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the Greek form of BABEL; Semitic form Babilu, meaning "The Gate of God." In the Assyrian tablets it means "The city of the dispersion of the tribes." The monumental list of its kings reaches back to B.C. 2300, and includes Khammurabi, or Amraphel (q.v.), the contemporary of Abraham. It stood on the Euphrates, about 200 miles above its junction with the Tigris, which flowed through its midst and divided it into two almost equal parts. The Elamites invaded Chaldea (i.e., Lower Mesopotamia, or Shinar, and Upper Mesopotamia, or Accad, now combined into one) and held it in subjection. At length Khammu-rabi delivered it from the foreign yoke, and founded the new empire of Chaldea (q.v.), making Babylon the capital of the united kingdom. This city gradually grew in extent and grandeur, but in process of time it became subject to Assyria. On the fall of Nineveh (B.C. 606) it threw off the Assyrian yoke, and became the capital of the growing Babylonian empire. Under Nebuchadnezzar it became one of the most splendid cities of the ancient world.
After passing through various vicissitudes the city was occupied by Cyrus, "king of Elam," B.C. 538, who issued a decree permitting the Jews to return to their own land (Ezra 1). It then ceased to be the capital of an empire. It was again and again visited by hostile armies, till its inhabitants were all driven from their homes, and the city became a complete desolation, its very site being forgotten from among men.
On the west bank of the Euphrates, about 50 miles south of Bagdad, there is found a series of artificial mounds of vast extent. These are the ruins of this once famous proud city. These ruins are principally (1) the great mound called Babil by the Arabs. This was probably the noted Temple of Belus, which was a pyramid about 480 feet high. (2) The Kasr (i.e., "the palace"). This was the great palace of Nebuchadnezzar. It is almost a square, each side of which is about 700 feet long. The little town of Hillah, near the site of Babylon, is built almost wholly of bricks taken from this single mound. (3) A lofty mound, on the summit of which stands a modern tomb called Amran ibn-Ali. This is probably the most ancient portion of the remains of the city, and represents the ruins of the famous hanging-gardens, or perhaps of some royal palace. The utter desolation of the city once called "The glory of kingdoms" (Isa.13:19) was foretold by the prophets (Isa.13:4-22; Jeremiah 25:12 ; Jeremiah 50:2 Jeremiah 50:3 ; Daniel 2:31-38 ).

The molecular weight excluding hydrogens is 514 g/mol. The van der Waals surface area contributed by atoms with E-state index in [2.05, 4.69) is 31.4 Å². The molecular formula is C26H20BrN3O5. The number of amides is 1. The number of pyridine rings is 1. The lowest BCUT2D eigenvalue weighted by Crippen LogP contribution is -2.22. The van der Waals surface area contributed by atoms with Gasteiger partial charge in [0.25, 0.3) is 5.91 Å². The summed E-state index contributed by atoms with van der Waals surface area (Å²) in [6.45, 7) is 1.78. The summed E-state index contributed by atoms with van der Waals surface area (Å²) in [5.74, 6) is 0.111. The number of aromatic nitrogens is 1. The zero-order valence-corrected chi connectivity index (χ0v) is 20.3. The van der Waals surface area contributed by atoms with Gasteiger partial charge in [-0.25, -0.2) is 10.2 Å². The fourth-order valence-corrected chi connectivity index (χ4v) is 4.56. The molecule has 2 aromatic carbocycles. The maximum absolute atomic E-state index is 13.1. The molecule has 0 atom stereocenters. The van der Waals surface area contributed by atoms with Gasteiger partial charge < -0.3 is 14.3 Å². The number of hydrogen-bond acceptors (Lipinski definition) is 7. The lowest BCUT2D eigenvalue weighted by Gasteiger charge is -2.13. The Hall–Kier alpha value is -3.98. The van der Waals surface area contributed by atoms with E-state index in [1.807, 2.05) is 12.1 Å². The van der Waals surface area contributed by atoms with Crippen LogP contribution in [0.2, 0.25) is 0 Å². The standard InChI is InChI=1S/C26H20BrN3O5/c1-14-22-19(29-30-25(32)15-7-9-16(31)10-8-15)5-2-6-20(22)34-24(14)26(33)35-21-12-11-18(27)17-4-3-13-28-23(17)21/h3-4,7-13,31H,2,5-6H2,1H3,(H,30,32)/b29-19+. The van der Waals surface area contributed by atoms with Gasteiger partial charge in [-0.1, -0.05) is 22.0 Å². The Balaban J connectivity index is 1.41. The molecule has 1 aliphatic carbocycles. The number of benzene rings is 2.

The Babylon mentioned in 1 Peter 5:13 was not Rome, as some have thought, but the literal city of Babylon, which was inhabited by many Jews at the time Peter wrote.
In Revelation 14:8 ; 16:19 ; 17:5 ; and 18:2 , "Babylon" is supposed to mean Rome, not considered as pagan, but as the prolongation of the ancient power in the papal form. Rome, pagan and papal, is regarded as one power. "The literal Babylon was the beginner and supporter of tyranny and idolatry...This city and its whole empire were taken by the Persians under Cyrus; the Persians were subdued by the Macedonians, and the Macedonians by the Romans; so that Rome succeeded to the power of old Babylon. And it was her method to adopt the worship of the false deities she had conquered; so that by her own act she became the heiress and successor of all the Babylonian idolatry, and of all that was introduced into it by the immediate successors of Babylon, and consequently of all the idolatry of the earth." Rome, or "mystical Babylon," is "that great city which reigneth over the kings of the earth" ( 17:18 ).
same as Babel
in the Apocalypse, is the symbolical name by which Rome is denoted. ( Revelation 14:8 ; 17:18 ) The power of Rome was regarded by the later Jews as was that of Babylon by their forefathers. Comp. ( Jeremiah 51:7 ) with Reve 14:8 The occurrence of this name in ( 1 Peter 5:13 ) has given rise to a variety of conjectures, many giving it the same meaning as in the Apocalypse; others refer it to Babylon in Asia, and others still to Babylon in Egypt. The most natural supposition of all is that by Babylon is intended the old Babylon of Assyria, which was largely inhabited by Jews at the time in question.